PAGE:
China, Russia, Iran: Ports and Power Along the Belt and Road – by Nicholas Trickett and Oliver Thomas (The Diplomat – March 23, 2017)

If the China-Pakistan Economic Corridor doesn’t live up to the hype, Russia may stand to benefit.

China’s planners have studied the art of using economic pacts to pursue strategic objectives. The “One Belt, One Road” initiative (OBOR) and the Asian Infrastructure Investment Bank (AIIB) are prime examples. China has pinned its hopes of gaining strategic preeminence in the South and Central Asian regions thanks to its deep pockets.

Infrastructure investment confers power to influence regional affairs. But South and Central Asia are not lacking of powers seeking influence — Russia and Iran have their own regional investments, plans and partners.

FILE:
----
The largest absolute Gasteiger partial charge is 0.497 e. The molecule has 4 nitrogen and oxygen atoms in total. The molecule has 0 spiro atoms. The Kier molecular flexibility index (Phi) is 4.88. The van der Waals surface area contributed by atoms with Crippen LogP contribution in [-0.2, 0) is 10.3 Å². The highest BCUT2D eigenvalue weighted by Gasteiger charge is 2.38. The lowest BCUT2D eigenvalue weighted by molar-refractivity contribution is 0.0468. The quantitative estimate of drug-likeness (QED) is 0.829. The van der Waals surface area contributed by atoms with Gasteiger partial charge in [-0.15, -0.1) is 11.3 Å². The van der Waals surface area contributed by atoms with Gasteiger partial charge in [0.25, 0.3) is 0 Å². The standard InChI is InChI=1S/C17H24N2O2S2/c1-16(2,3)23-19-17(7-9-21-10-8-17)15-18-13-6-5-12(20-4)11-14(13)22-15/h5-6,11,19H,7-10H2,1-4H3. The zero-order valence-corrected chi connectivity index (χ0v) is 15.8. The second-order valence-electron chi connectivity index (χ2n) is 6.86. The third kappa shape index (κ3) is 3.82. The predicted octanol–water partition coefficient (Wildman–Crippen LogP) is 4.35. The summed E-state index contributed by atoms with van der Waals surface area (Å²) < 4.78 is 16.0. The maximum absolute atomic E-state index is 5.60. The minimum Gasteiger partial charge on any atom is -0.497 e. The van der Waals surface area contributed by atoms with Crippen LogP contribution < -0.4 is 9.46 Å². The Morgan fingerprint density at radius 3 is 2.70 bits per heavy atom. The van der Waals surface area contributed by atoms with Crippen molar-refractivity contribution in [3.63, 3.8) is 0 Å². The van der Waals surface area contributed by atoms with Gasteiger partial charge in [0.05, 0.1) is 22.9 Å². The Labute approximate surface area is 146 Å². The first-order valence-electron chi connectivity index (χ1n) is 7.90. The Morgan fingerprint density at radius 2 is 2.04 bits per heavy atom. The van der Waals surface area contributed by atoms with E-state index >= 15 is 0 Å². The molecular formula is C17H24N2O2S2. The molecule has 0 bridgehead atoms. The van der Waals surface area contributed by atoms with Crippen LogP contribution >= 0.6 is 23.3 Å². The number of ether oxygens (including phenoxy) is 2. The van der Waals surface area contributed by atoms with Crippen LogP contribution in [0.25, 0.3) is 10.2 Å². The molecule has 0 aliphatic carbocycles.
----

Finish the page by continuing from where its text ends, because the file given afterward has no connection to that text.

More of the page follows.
The China-Pakistan Economic Corridor (CPEC) is particularly important for China. With access to Pakistani ports, China will be able to expand its market reach and bring in foreign direct investment to ease the devaluation of the renminbi.

The renminbi’s drop signals China’s hope to increase the amount of low wage jobs abroad and play it safe on future risks while implementing financial reform. Though China has become the world’s largest banking system, debt has played a pivotal role in its growth in recent years.

OBOR serves as a buffer: debt finances infrastructure projects abroad to provide short-term employment, create some growth abroad, unload industrial overcapacity, and cement influence and ownership of assets in other countries. Though CPEC is ostensibly profitable, it better represents China’s attempts to buy influence and access to the Indian Ocean with debt while providing Chinese industries a stimulus. Pakistan has proven a willing partner due to its political interests in the region and need for investment.

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